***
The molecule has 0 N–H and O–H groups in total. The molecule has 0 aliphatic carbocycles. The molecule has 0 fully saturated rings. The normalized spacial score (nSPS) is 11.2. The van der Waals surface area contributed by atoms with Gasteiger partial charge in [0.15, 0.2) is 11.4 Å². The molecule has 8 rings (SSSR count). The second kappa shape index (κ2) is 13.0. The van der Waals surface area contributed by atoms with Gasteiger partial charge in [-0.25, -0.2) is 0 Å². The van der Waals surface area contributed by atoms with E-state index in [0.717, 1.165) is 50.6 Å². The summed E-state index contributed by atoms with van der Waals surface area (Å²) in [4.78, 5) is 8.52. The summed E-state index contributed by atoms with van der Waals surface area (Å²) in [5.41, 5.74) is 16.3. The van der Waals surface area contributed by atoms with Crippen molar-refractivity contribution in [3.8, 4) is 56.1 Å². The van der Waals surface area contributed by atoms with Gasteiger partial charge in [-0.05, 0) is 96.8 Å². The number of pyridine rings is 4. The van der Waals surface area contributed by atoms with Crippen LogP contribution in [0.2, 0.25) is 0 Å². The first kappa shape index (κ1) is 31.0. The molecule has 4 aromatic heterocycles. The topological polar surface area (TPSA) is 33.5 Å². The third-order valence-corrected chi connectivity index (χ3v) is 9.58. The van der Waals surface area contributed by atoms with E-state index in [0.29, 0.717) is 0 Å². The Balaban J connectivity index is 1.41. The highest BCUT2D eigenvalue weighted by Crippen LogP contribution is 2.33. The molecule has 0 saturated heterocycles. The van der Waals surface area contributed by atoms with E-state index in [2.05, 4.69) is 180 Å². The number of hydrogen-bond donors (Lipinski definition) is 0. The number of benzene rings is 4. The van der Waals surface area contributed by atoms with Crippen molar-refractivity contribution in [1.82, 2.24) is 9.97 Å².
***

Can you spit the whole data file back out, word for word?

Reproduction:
The molecule has 0 N–H and O–H groups in total. The molecule has 0 aliphatic carbocycles. The molecule has 0 fully saturated rings. The normalized spacial score (nSPS) is 11.2. The van der Waals surface area contributed by atoms with Gasteiger partial charge in [0.15, 0.2) is 11.4 Å². The molecule has 8 rings (SSSR count). The second kappa shape index (κ2) is 13.0. The van der Waals surface area contributed by atoms with Gasteiger partial charge in [-0.25, -0.2) is 0 Å². The van der Waals surface area contributed by atoms with E-state index in [0.717, 1.165) is 50.6 Å². The summed E-state index contributed by atoms with van der Waals surface area (Å²) in [4.78, 5) is 8.52. The summed E-state index contributed by atoms with van der Waals surface area (Å²) in [5.41, 5.74) is 16.3. The van der Waals surface area contributed by atoms with Crippen molar-refractivity contribution in [3.8, 4) is 56.1 Å². The van der Waals surface area contributed by atoms with Gasteiger partial charge in [-0.05, 0) is 96.8 Å². The number of pyridine rings is 4. The van der Waals surface area contributed by atoms with Crippen LogP contribution in [0.2, 0.25) is 0 Å². The first kappa shape index (κ1) is 31.0. The molecule has 4 aromatic heterocycles. The topological polar surface area (TPSA) is 33.5 Å². The third-order valence-corrected chi connectivity index (χ3v) is 9.58. The van der Waals surface area contributed by atoms with E-state index in [0.29, 0.717) is 0 Å². The Balaban J connectivity index is 1.41. The highest BCUT2D eigenvalue weighted by Crippen LogP contribution is 2.33. The molecule has 0 saturated heterocycles. The van der Waals surface area contributed by atoms with E-state index in [2.05, 4.69) is 180 Å². The number of hydrogen-bond donors (Lipinski definition) is 0. The number of benzene rings is 4. The van der Waals surface area contributed by atoms with Crippen molar-refractivity contribution in [1.82, 2.24) is 9.97 Å².